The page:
Whether F~, the deceased number holder (NH), and M~, the applicant divorced widow
(the claimant), were validly married for at least ten years immediately preceding
the date of dissolution under Idaho law.
Yes. The NH and the claimant were in a common-law marriage that later converted to
a formal marriage, with a total duration of over ten years. Thus, the claimant has
established the marriage duration requirement for entitlement to divorced widow’s
SUMMARY OF EVIDENCE
According to the claimant, she and the NH began living together in a husband and wife
relationship in Idaho in July 1983. On August XX, 1983, the NH and the claimant jointly
purchased residential property. They filed joint state and Federal tax returns in
tax year 1984.
In addition, the parties’ siblings submitted “Statement[s] Regarding Marriage.” The
claimant’s sister stated the couple had maintained a home and lived together as husband
and wife since 1982. The NH’s sister indicated the couple had been together since
On November XX, 1989, the NH and the claimant participated in a ceremonial marriage
in Idaho. On March XX, 1999, however, the couple got divorced.
On January XX, 2010, the NH passed away while residing in Georgia. On May XX, 2016,
the claimant applied for widow’s benefits on the NH’s record.
Relevant Federal Law
An applicant may be entitled to widow’s benefits as the surviving divorced wife of
a person who died fully insured if the applicant had a valid marriage with the fully
insured individual that lasted at least ten years immediately before the divorce became
final. 42 U.S.C. § 402(e); 20 C.F.R. §§ 404.331, 404.336. In order to determine whether
the applicant and insured individual were validly married, the Agency looks to the
State law where the NH was domiciled at the time of his death. 20 C.F.R. §§ 404.344,
Here, the NH resided in Georgia when he died. Absent evidence to the contrary, we
take this as his permanent home and apply Georgia law. District of Columbia
v. Murphy, 314 U.S. 441, 455 (1941).
Relevant State Law
When determining the validity of out-of-state marriages, Georgia views the marriage
as a civil contract and applies the law of the forum in which it was made. Norman v. Ault, 695 S.E.2d 633, 636 (Ga. 2010). Since both the ceremonial marriage and the purported
common-law marriage at issue here occurred in Idaho, Georgia law directs us to Idaho
Idaho recognizes two forms of marriage: one is a marriage that is solemnized by a
person authorized to do so, with issuance of a license, as provided by statute; the
other is a common-law marriage. Idaho Code §§ 32-201, 32-301 (2016); Freiburghaus v. Freiburghaus, 651 P.2d 944, 946 (Idaho 1982). While common-law marriage is no longer legal in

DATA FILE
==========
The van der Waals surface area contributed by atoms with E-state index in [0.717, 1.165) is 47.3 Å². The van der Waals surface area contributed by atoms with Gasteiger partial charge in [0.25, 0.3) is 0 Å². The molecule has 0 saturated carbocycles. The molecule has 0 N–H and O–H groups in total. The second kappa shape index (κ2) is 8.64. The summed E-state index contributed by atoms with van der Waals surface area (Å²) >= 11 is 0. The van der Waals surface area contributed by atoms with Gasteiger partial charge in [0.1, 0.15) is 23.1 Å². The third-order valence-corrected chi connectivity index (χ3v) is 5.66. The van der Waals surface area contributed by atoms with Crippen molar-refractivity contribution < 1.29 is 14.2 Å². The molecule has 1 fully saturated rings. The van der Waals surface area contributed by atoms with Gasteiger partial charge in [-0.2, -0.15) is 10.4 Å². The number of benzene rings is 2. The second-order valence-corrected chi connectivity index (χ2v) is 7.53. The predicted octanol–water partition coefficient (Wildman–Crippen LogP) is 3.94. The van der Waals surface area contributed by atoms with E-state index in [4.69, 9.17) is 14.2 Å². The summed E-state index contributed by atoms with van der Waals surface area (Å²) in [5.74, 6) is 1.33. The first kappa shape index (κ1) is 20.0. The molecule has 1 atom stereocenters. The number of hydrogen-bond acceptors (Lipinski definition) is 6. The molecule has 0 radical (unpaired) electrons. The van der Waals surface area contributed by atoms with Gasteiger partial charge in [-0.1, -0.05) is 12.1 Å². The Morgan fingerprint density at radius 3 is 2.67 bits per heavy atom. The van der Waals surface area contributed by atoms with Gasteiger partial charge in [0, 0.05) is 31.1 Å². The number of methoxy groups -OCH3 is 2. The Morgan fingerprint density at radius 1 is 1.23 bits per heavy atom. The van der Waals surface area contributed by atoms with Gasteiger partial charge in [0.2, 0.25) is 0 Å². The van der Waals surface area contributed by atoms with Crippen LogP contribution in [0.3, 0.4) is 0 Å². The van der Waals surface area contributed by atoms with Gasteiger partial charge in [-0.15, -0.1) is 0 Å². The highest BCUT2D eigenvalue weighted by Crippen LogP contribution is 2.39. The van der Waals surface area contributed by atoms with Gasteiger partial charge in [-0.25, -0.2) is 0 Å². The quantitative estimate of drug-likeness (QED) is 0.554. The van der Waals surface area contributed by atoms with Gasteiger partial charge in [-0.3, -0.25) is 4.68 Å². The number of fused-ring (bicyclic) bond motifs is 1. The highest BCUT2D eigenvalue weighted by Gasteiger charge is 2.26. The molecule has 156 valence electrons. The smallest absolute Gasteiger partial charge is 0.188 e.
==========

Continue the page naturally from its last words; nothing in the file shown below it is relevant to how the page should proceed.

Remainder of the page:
the state, this does not apply to any marriages in effect prior to January 1, 1996,
which is the period at issue here. Idaho Code § 32-301(2). In contrast with other jurisdictions, Idaho has never viewed common
law marriage with disfavor. Freiburghaus, 651 P.2d at 946
To establish a common-law marriage in Idaho, the evidence must show the parties consented,
as well as assumed the rights, duties, and obligations of marriage. Wilkins v. Wilkins, 48 P.3d 644, 649 (Idaho 2002). Consent may be either express or implied by conduct.
Id. If consent is implied, the best and most common, although not exclusive, method of
proof is to show cohabitation, general reputation in the community as husband and
wife, and holding oneself out as married; from such evidence, a court may infer that,
at the outset, mutual consent was present. Id. Testimony from one surviving party is sufficient to prove a common-law marriage. Id.
Application of Idaho Law to Current Case
The NH and the claimant were formally married from November 1989 to March 1999, a
period lasting nine years and five months. Thus, the relevant question is whether
a common-law marriage existed for at least seven months immediately preceding the
date of formal marriage.
There is no evidence of express consent to a common-law marriage between the NH and
the claimant. Nevertheless, under Idaho law, the claimant’s testimony, as well as
other circumstantial evidence, sufficiently establishes implied consent.
The claimant stated she and the NH began cohabitating in a “husband and wife relationship”
in July 1983 and continued to do so until March 1999, the date of divorce. In addition,
the couple jointly purchased real estate in August 1983 and jointly filed taxes the
following year, indicating a general reputation in the community as husband and wife.
Moreover, both the claimant’s sister and the NH’s sister agreed the parties presented
as a couple since at least 1986, well before the relevant date of March 1989.
Thus, the testimonial and circumstantial evidence shows the existence of a common-law
marriage between the NH and the claimant, which later converted to a formal marriage
and lasted from at least 1986 through 1999. Accordingly, under Idaho law, and by extension
Georgia law, the NH and the claimant were validly married for over ten consecutive
years immediately preceding the divorce.
It is our opinion that the NH and the claimant were validly married under Idaho law,
and therefore under Georgia law, for at least ten consecutive years immediately preceding
their divorce. Thus, the claimant has satisfied the marriage duration requirement
relating to her application for divorced widow’s benefits.